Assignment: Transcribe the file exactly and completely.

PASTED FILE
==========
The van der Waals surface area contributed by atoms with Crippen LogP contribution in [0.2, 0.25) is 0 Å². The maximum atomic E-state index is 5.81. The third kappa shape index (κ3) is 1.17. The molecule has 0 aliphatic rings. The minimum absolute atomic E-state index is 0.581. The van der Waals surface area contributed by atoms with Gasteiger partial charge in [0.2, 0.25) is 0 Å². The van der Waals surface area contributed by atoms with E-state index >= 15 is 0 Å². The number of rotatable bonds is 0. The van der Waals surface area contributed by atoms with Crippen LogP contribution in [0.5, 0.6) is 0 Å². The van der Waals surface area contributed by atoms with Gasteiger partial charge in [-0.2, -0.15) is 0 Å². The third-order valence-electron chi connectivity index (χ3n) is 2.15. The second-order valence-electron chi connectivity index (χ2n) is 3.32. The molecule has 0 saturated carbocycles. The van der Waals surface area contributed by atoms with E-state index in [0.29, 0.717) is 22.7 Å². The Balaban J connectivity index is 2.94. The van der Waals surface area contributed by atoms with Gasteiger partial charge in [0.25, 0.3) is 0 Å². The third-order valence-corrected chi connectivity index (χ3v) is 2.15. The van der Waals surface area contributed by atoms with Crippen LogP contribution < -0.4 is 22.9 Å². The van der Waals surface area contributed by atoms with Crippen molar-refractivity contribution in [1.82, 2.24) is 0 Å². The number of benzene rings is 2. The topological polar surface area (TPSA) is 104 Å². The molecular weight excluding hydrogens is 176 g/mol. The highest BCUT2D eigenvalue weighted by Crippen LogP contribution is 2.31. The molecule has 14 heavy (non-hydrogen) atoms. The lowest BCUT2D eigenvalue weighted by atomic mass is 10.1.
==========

The van der Waals surface area contributed by atoms with Crippen LogP contribution in [0.2, 0.25) is 0 Å². The maximum atomic E-state index is 5.81. The third kappa shape index (κ3) is 1.17. The molecule has 0 aliphatic rings. The minimum absolute atomic E-state index is 0.581. The van der Waals surface area contributed by atoms with Gasteiger partial charge in [0.2, 0.25) is 0 Å². The van der Waals surface area contributed by atoms with E-state index >= 15 is 0 Å². The number of rotatable bonds is 0. The van der Waals surface area contributed by atoms with Crippen LogP contribution in [0.5, 0.6) is 0 Å². The van der Waals surface area contributed by atoms with Gasteiger partial charge in [-0.2, -0.15) is 0 Å². The third-order valence-electron chi connectivity index (χ3n) is 2.15. The second-order valence-electron chi connectivity index (χ2n) is 3.32. The molecule has 0 saturated carbocycles. The van der Waals surface area contributed by atoms with E-state index in [0.29, 0.717) is 22.7 Å². The Balaban J connectivity index is 2.94. The van der Waals surface area contributed by atoms with Gasteiger partial charge in [0.25, 0.3) is 0 Å². The third-order valence-corrected chi connectivity index (χ3v) is 2.15. The van der Waals surface area contributed by atoms with Crippen LogP contribution < -0.4 is 22.9 Å². The van der Waals surface area contributed by atoms with Crippen molar-refractivity contribution in [1.82, 2.24) is 0 Å². The number of benzene rings is 2. The topological polar surface area (TPSA) is 104 Å². The molecular weight excluding hydrogens is 176 g/mol. The highest BCUT2D eigenvalue weighted by Crippen LogP contribution is 2.31. The molecule has 14 heavy (non-hydrogen) atoms. The lowest BCUT2D eigenvalue weighted by atomic mass is 10.1.